December and January are notoriously hard for small business as the need for services starts to dry up, people pack up for their holidays and work doesn’t really return to normal until February hits. Cashflow needs to be carefully managed over this period so you make those few weeks as easy as possible for yourself.
Here are some ways to help that silly season drought:
1. Invoice for jobs as soon as they’re complete
The more cash in before the break, the better. Don’t hesitate to invoice as soon as you can, and consider charging 50% upfront for work and 50% upon completion for jobs that might stretch over a few weeks. You can also provide discounts for those who pay early to incentivise them.
2. Chase debtors
Owed money? Get on the phone! Make sure you get those invoices settled before Christmas or you won’t be seeing anything hit your bank account until well into 2020. If you think some of the debts won’t be paid, RBK Legal has a debt collection service and can assist you in chasing those debtors!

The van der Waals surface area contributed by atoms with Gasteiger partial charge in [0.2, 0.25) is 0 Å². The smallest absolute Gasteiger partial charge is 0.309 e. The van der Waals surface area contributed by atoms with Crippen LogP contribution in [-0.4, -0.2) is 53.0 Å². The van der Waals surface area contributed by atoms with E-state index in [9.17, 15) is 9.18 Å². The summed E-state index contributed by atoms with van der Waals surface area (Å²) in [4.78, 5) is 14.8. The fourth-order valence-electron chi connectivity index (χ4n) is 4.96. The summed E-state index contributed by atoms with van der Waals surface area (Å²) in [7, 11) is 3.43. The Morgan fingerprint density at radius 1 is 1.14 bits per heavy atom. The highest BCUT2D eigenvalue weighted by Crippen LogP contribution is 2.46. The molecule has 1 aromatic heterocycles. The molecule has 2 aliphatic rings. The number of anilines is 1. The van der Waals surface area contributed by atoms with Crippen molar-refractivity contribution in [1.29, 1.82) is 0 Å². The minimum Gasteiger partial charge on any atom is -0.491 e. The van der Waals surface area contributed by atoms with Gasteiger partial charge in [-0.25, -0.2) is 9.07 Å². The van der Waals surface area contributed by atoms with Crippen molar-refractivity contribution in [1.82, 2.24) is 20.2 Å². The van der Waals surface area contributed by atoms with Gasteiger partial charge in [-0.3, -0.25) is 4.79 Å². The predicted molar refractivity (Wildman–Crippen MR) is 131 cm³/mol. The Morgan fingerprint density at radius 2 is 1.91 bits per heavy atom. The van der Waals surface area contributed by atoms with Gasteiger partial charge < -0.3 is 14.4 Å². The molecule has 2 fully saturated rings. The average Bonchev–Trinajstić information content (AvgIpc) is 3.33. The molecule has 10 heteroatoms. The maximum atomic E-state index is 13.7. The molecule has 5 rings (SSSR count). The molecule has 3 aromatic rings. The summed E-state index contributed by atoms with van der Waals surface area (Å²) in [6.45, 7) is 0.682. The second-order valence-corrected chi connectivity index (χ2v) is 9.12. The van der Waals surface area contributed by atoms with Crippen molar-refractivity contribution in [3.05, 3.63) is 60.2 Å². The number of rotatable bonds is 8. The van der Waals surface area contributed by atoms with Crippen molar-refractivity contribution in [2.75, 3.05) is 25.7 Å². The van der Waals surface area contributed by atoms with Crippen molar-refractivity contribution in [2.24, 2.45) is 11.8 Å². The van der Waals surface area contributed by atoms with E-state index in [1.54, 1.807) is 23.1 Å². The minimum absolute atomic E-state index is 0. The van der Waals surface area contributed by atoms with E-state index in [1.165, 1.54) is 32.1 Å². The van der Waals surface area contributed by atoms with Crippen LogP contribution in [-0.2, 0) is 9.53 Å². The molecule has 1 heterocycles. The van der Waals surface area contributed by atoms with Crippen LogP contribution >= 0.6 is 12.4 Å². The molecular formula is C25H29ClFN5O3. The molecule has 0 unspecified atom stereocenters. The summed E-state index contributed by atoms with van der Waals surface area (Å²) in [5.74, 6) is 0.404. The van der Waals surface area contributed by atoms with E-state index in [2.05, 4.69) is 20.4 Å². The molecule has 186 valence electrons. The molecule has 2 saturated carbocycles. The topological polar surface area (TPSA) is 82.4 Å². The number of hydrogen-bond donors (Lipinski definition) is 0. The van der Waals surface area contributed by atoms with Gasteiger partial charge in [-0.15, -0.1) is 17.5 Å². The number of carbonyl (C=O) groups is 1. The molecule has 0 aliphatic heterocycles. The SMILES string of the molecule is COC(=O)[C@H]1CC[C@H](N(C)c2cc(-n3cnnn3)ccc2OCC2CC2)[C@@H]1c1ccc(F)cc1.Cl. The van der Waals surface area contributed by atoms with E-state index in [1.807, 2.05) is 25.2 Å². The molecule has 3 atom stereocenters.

3. Cut costs where you can
Are there any small costs you could put on hold until you’re up and running as usual again? Subscriptions can be a good place to start or even cowering memberships if they allow flexibility. Have a look at where your expenses are going and see where you can cut down.
Get on top of your cashflow forecast early so you can budget before things start getting too tight. Also, check your BAS statement estimate ahead of time so that money can be put away in a separate account. Ensure the obligations you’ll have over the next few weeks can be met – it might mean a few less cocktails but it’ll also mean a lot less stress!
5. Address creditors
If you owe people money and are worried you won’t be able to meet those payments, then do the right thing and get in contact with them. You’ll be surprised how understanding businesses can be – they might be happy for you to go on a payment plan or even defer payment until next year but either way address it now so you can keep those relationships up and treat the creditors with respect. After all, they’re trying to survive the Christmas period too.